Explore the Milky Way

Within the summer Milky Way, the bright star Vega in the upper left and Altair the lower right. Find the Coat Hanger as the bright cluster of stars in between them amongst the dust lane of our galaxy. | Ryan Berendsen

The Milky Way in August as seen from the northern shores of Lake Tahoe is spectacular to behold on a moonless evening. Breaching as a gigantic silvery whale, the galaxy’s shape towers across the sky through the constellation of Cassiopeia and at the southern shore it’s heart is exposed near the constellation of Sagittarius; the galactic center.

To gaze upon the galaxy with the naked eye conjures thoughts of the immensity of the cosmos. To explore its’ star fields and dust lanes with binoculars is a visual adventure where discovery meets imagination and beckons the realization of our smallness.

A fun way to explore our galaxy’s neighborhood is with a cosmic scavenger hunt. Here is list of items: Swan, Harp, Dolphin, Arrow, Eagle and Coat Hanger. The best way to find all of these is to head out under the starry sky around 9 p.m. and find the summer triangle stars – Vega, Deneb and Altair.

To explore its’ star fields and dust lanes
with binoculars is a visual adventure where discovery meets imagination and beckons
the realization of our smallness.

You will find the Swan near Deneb, the Eagle near Altair and the Harp by Vega.

The dolphin (Delphinus) is a little more difficult to find since its stars aren’t as bright as the summer triangle, so grab a star gazing app like SkyPortal and ask it to point the way.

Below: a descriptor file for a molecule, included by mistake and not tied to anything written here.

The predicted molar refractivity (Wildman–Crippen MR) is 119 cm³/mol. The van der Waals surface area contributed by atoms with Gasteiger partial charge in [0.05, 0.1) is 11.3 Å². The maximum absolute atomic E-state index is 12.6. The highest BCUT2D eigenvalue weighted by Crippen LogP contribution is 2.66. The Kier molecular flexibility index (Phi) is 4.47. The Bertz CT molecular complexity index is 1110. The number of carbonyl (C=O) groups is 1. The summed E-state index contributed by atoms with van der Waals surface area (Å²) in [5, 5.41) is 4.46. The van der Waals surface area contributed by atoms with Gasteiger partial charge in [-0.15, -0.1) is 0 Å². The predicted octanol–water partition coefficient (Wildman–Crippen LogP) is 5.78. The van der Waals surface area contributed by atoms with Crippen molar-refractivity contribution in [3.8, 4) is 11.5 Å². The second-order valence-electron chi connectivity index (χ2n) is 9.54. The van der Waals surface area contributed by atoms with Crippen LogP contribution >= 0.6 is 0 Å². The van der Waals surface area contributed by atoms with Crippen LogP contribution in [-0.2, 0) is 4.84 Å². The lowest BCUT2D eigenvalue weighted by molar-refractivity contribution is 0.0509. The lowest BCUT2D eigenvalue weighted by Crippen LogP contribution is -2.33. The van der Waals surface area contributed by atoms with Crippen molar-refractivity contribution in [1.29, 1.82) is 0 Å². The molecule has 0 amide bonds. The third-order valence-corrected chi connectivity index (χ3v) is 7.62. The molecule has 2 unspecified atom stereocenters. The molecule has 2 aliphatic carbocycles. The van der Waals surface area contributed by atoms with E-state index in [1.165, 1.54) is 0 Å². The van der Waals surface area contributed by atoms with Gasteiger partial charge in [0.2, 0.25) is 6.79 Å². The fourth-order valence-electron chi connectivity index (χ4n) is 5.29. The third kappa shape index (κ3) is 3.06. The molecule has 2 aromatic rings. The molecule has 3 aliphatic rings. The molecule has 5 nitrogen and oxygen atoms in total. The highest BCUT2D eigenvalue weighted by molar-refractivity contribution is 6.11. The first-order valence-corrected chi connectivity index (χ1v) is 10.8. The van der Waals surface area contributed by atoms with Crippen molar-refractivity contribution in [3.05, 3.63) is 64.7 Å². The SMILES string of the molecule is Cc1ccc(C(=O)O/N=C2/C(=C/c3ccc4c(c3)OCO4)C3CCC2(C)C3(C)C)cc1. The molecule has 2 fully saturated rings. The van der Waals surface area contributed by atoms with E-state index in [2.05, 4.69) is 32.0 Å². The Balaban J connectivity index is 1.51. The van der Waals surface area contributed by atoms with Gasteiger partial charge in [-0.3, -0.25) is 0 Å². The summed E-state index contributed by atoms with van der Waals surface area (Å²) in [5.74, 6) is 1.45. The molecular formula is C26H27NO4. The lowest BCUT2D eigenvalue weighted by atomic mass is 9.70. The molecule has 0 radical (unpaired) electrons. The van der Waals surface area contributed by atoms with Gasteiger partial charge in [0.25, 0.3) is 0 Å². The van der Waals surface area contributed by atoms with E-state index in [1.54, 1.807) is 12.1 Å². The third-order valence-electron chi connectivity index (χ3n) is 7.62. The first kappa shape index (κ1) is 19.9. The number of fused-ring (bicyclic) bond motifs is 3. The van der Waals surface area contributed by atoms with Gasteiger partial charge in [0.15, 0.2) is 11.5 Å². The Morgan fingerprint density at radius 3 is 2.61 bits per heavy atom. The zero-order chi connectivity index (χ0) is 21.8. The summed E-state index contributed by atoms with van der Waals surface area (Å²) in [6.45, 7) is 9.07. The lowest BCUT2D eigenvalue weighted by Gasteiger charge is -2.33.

Next try for the Arrow (Sagitta), which is closer to the center of the Milky Way band within the Summer Triangle; an app can help with this, too.

Last, the most difficult item: The Coat Hanger (Brocchi’s Cluster). It’s a little asterism shaped like an upside-down coat hanger that is just off the side of Sagitta and below the star Albireo in the Swan. Binoculars will help you find the six stars that form the bar of the hanger, and the another four forming the hook. It’s upside down position in our northern latitude prompts some people to call it the Ski Lift.

Interestingly, the Coat Hanger has been known for over a thousand years for its distinctive shape and grouping of relatively bright stars within the Milky Way. It was once thought to have been a galactic cluster (stars bound in gravitational association) but recent measurements by astronomers have determined the stars are just a chance alignment making them look like they are close to one another from our viewpoint.

The reclassification of the Coat Hanger from a cluster to an asterism is just one example of the evolving understanding of the view in to space.

A cosmic scavenger hunt is not your usual hunt because once you have found all these items you don’t really have them in possession as proof you have found them. But, you now know where they are and can return to them on any dark, cloudless night of the summer.

Next Star Guide: A total eclipse story.


Tony Berendsen
Tony is an Astronomer, Star Guide, Poet, past President of the Northern Nevada Science Coalition, and the Astronomical Society of Nevada. He has been passionate about astronomy since the gift of a telescope when he was 8 years old, which began his journey to become an Outreach Astronomer. Recently, Tony has focused on creating Poastromy (Astro-Poetry) to excite the imaginations of his guests during his astronomy presentations at the Dark Skies Cosmoarium at Northstar, and writing stories about space in his bimonthly column The Star Guide to help his readers understand their view of the Cosmos.